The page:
Celebrity Photobombs

Celebrity Photobombs 2015

“You weren’t waiting for the next day to see whether it was exposed right,” says Ben Burtt, the film editor and sound designer. “I shot a lot of second-unit stuff, and after a while you didn’t even need a light meter because you would just eyeball it.” Footage could be edited almost immediately and e-mailed back and forth to ILM. After a while, Lucas felt confident that he could do just about anything with the new cameras. “We really pushed the limits of the system,” he says. “We shot under all kinds of conditions : 145-degree heat; in the rain. We never had one problem.” One thing that didn’t change was the overwhelming use of blue screen. With the exception of the exteriors, almost everything was shot in front of a background on which computer-generated imagery could be added later.

McGregor and Jackson, veterans of the last film, were used to the process. Jackson found it fun. “You’ll ask George, ‘Well, what’s going on?’ and he’ll say, ‘There are a lot of things here,'” Jackson recalls about a sequence in which Mace Windu takes on a bunch of attack droids.” ‘How big are they?’ ‘Well, you know, they’re regular droid fighters, but there’s this one thing that’s the size of an SUV. ’ Y ou have to spread your imagination and kind of step off the edge and go with it until George says stop.” For a scene that puts Obi-Wan on Kamino with “very tall, silvery alien people,” McGregor says, he rehearsed with some of the actors who voice the aliens; they wore construction helmets with “cardboard cutouts of the alien head on top. Really high-tech stuff. ”

” You feel like a complete lunatic, ’cause you’re always having conversations with things that are not there,” Portman adds. “You really just have to let go and be like, ‘I don’t care if I look like a moron right now.’ ”

In their off-hours, the star warriors enjoyed Sydney. Jackson played golf; his friend, pro golfer Greg Norman, called ahead to some of the area’s best courses, which rolled out the red carpet for him. Others mingled with fellow actors who were shooting Down Under. Ahmed Best, the actor behind Jar Jar Binks, would get a call, and it would be The Lord ofthe Rings’ Elijah Wood. “They called themselves hobbits,” Best says with a laugh. “I’m like, ‘Wait a minute, you call yourselves hobbits for real, like a gang?’ They were happy to be in civilization, ’cause they shot in New Zealand, in the woods. We would go get coffee, and people would be looking at us, but everybody thought we were a band. I was like, ‘You all don’t realize what’s going on here, but these are the hobbits, I’m Jar Jar Binks, and that’s Queen Amidala.’ ”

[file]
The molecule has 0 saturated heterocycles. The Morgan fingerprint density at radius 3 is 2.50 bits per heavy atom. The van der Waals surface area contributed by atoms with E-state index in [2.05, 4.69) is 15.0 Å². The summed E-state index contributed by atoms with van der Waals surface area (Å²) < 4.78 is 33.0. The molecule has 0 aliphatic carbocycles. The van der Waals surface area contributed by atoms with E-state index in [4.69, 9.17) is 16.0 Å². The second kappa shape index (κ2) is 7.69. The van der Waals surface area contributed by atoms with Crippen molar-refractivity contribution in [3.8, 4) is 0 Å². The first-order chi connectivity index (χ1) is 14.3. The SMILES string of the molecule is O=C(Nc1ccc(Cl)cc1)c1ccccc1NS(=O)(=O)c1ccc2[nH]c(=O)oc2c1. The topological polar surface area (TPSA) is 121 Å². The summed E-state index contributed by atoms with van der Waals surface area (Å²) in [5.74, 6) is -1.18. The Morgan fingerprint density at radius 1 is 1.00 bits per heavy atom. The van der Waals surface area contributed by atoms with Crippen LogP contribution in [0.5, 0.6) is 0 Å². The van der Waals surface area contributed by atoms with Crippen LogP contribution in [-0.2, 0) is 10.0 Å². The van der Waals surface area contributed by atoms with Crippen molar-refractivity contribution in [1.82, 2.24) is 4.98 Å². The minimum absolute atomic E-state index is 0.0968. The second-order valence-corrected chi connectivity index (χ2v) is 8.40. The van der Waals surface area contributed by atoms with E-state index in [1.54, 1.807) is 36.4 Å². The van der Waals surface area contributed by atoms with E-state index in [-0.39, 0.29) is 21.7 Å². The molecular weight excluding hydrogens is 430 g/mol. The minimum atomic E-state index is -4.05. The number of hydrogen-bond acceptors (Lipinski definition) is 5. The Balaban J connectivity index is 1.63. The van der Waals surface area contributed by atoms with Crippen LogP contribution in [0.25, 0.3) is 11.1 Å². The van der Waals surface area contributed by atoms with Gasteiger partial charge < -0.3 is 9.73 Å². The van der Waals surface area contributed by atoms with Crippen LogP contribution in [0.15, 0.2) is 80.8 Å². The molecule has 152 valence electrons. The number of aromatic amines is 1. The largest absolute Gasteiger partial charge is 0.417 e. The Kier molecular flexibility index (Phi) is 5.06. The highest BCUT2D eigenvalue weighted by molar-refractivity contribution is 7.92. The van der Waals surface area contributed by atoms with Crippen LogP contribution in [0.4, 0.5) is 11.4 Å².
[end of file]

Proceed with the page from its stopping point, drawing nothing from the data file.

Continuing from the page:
By August, Portman, Christensen, and the crew were off to film in other locales. McGregor was left behind to defend himself in an epic battle against Jango Fett. “I just did lots of blue-screen stuff in the pissing rain,” McGregor recalls with a hearty laugh. “I wonder if George has got it in for me somehow.”

Principal photography ended on September 20, and then there were pickup shots in 2015. Pickups are where Lucas makes his final decisions about camera angles and environments as well as adding and adjusting accordingly. But the director also has the ability to change a shot after it’s completed.

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